Thursday, September 2, 2004

Attorney general to investigate claims



By Dan Horn, Sharon Coolidge and Cindi Andrews
Enquirer staff writers

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Ohio Attorney General Jim Petro will investigate accusations that Hamilton County Prosecutor Mike Allen sexually harassed a female employee and threatened to ruin her career if she did not resume an affair with him.

Petro announced the investigation Wednesday and vowed to share his findings with law-enforcement authorities if he turns up evidence of crimes.

"We will conduct a full, thorough and independent investigation," said Kim Norris, Petro's spokeswoman. "We expect it will take some time."

Petro's decision came a day after officials in Allen's office sent him a letter seeking help with an investigation. The letter promised that all employees of the prosecutor's office would cooperate with investigators.

County commissioners, who also have called for an investigation, said the attorney general has agreed to report his findings to them as well.

"The important thing is that we have a complete airing of the facts," County Commissioner Phil Heimlich said. "I think the public's entitled to that."

The investigation will focus on sexual harassment claims that assistant prosecutor Rebecca Collins made against Allen last month in an internal complaint and, two weeks later, in a federal lawsuit. Norris said investigators will also examine how Collins' superiors handled her complaint.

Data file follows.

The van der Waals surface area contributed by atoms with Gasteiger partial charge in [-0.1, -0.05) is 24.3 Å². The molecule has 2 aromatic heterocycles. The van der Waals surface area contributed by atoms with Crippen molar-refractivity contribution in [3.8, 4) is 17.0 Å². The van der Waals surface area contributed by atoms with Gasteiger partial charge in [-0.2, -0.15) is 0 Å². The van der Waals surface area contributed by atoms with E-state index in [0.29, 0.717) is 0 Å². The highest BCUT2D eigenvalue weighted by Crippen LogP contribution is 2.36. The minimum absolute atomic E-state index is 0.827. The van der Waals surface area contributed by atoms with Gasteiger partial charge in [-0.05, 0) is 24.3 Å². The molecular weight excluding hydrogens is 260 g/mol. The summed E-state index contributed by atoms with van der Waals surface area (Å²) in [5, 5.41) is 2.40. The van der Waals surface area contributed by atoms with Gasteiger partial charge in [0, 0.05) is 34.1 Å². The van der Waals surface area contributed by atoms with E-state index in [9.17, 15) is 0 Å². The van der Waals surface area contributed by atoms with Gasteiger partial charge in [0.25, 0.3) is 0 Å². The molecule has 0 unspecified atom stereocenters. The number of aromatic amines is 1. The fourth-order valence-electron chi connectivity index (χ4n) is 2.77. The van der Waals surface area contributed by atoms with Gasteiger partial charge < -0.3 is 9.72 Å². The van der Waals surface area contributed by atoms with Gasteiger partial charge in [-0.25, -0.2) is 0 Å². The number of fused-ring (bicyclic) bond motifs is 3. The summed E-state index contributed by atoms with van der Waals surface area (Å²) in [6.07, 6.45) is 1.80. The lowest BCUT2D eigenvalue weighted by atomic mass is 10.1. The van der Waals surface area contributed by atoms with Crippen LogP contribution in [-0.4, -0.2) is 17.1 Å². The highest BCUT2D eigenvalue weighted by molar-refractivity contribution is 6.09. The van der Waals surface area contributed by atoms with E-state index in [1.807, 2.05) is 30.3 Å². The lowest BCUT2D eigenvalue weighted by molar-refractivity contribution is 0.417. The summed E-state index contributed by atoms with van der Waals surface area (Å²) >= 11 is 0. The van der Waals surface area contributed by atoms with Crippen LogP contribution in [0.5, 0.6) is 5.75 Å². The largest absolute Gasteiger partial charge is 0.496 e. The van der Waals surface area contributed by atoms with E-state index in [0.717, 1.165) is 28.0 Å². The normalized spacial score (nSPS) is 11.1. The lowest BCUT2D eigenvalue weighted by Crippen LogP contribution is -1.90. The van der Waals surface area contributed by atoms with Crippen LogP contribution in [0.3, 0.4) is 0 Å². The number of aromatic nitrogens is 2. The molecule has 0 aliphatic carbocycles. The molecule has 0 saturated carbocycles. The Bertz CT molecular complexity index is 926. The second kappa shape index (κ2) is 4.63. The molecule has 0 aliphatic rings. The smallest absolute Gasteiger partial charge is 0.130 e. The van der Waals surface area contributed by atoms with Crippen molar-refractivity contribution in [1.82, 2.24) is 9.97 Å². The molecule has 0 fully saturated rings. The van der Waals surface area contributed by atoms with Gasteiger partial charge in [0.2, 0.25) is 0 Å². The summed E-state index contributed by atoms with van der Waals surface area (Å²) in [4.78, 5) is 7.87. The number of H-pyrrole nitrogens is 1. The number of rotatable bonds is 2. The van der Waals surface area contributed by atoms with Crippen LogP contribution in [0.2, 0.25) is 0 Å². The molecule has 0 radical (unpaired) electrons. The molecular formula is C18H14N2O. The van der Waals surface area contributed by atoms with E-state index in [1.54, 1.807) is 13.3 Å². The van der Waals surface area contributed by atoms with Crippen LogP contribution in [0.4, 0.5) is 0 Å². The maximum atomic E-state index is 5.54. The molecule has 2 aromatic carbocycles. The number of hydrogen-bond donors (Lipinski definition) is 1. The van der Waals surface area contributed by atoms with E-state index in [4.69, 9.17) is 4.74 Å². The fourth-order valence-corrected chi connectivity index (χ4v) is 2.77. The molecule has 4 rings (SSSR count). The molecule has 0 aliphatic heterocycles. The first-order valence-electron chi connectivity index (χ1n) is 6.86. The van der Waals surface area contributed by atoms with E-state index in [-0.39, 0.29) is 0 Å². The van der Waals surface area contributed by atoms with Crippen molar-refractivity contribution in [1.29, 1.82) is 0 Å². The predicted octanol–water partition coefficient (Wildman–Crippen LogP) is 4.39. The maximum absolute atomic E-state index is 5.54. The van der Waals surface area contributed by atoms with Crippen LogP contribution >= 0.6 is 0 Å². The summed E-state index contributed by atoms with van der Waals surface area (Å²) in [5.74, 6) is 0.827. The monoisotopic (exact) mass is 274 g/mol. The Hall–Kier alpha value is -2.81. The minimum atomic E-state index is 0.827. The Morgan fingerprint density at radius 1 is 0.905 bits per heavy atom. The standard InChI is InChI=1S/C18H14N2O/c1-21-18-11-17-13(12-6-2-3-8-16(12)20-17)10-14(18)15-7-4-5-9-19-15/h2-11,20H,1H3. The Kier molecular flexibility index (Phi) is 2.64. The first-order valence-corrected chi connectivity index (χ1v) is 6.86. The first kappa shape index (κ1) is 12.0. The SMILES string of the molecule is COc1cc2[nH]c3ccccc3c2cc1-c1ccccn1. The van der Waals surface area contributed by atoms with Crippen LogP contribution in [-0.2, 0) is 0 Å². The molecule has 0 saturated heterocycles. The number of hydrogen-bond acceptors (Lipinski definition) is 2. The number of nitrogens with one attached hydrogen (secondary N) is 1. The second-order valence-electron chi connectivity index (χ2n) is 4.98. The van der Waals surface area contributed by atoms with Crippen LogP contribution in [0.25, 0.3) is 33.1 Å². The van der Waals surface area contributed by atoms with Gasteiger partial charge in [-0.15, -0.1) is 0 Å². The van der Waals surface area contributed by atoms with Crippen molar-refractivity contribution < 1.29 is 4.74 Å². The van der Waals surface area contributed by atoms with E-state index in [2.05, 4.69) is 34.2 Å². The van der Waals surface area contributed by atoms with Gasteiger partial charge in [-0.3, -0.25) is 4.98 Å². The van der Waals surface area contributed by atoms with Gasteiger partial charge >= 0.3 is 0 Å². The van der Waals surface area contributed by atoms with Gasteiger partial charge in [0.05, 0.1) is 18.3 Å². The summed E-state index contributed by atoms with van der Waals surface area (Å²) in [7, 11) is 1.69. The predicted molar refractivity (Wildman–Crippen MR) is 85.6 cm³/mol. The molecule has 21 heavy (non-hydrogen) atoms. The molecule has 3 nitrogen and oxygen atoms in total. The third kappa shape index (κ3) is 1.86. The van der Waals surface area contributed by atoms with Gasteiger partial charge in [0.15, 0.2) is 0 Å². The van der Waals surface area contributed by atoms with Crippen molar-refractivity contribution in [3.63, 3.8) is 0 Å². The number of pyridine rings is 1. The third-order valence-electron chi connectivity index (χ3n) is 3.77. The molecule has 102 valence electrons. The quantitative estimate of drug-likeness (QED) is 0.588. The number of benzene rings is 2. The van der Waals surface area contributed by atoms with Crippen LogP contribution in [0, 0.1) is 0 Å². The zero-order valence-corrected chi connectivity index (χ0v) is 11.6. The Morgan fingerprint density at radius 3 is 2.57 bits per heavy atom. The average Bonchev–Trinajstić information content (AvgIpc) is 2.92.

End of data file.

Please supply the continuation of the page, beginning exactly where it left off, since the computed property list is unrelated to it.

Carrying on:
Collins accuses Allen of coercing her into sex, sometimes during work hours in Allen's office, and says he harassed her after she broke off the relationship.

Allen, who did not return calls Wednesday, has admitted to a consensual 31/2-year affair with Collins but denies the harassment charges. In an interview Wednesday with WCPO-TV (Channel 9), Allen once again vowed the sex scandal will not force him to resign.

"What I did was wrong," Allen said. "It was a private failing, but it doesn't affect my ability to do my job."

He described his workday Wednesday as "just a normal day at the office." He added "there's been no glitches in the office,'' since he publicly admitted the affair Aug. 25.

Allen apologized during the interview and asked to be judged on the work he has done over his career. "I'm very sorry to the community for my conduct," Allen said. "It was something that was inexcusable."